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How to control pH in microfluidic devices? 


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pH control in microfluidic devices can be achieved through various methods. One approach is to generate controlled quantities of reagents electrochemically in microdroplets confined within a microfluidic channel . Another method involves utilizing the ion concentration polarization (ICP) phenomenon to create a well-defined pH gradient in a microchannel by adjusting the proton mass transportation . Additionally, a microfluidic mixer with an integrated ion-sensitive transistor (ISFET) can be used to adjust the pH of a mixed solution by controlling the flow rates of acid and base solutions . Another technique involves reacting biofluid samples with a polymer buffering material during transfer to a sensing element, which causes protonation or deprotonation of the sample based on the pH and functional groups in the buffering material . Real-time pH monitoring and adjustment can also be achieved in microfluidic enzymatic reactors using optical pH sensors and fluidic inputs .

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The paper demonstrates real-time pH monitoring in a microfluidic side-entry reactor (μSER) and implements fluidic inputs along the reaction channel to adjust the pH of the reaction.
The paper discusses devices and methods for tuning biofluid sample pH in order to enable more accurate analyte concentration measurements with pH-sensitive biosensors. It does not specifically mention microfluidic devices or provide details on how to control pH in them.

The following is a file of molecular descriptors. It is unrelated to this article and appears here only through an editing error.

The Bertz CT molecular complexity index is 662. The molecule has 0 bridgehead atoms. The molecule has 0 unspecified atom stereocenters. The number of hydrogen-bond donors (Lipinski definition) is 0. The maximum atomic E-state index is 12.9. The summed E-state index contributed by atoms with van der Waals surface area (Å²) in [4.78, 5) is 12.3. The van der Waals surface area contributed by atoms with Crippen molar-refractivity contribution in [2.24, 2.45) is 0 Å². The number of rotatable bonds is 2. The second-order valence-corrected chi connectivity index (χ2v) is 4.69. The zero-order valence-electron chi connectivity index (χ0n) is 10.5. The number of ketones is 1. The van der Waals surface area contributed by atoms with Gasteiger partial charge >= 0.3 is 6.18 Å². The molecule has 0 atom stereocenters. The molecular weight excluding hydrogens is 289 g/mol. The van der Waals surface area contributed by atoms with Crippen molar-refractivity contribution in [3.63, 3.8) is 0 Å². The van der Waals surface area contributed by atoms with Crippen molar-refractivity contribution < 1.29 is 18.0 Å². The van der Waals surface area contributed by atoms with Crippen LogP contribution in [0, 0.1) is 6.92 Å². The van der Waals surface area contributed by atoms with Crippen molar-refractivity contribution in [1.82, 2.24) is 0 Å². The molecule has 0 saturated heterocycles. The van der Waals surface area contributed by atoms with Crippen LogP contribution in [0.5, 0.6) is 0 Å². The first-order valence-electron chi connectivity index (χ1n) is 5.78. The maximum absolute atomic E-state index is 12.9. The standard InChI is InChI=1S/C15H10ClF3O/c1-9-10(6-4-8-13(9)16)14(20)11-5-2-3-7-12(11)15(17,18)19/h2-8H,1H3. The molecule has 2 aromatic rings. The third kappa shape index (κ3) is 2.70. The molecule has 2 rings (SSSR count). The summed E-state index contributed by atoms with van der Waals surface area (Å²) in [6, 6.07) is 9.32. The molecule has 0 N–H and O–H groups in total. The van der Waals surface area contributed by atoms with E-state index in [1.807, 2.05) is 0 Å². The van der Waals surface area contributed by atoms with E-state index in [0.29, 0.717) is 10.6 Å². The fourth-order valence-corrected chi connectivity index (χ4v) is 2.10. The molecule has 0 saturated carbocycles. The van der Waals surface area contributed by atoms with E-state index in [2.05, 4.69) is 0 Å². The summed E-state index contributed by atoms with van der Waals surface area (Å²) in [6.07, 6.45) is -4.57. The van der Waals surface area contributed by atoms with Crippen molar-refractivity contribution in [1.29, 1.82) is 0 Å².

The paper discusses the design of a microfluidic mixer with integrated ion-sensitive transistor (ISFET) for pH measurements. It mentions that the valves in the microfluidic device allow adjustment of the flow rate of each solution, which enables control of the pH value of the mixed solution. However, it does not provide specific details on how to control pH in microfluidic devices.
The paper describes a method for electrochemical pH regulation in microdroplets generated in a microfluidic device by driving water electrolysis within the droplets using floor-patterned microelectrodes.
The paper discusses strategies for controlling pH in microfluidic devices using nanoscale electrokinetics, such as generating a well-defined pH gradient and using pH-responsive hydrogels as nanojunctions.

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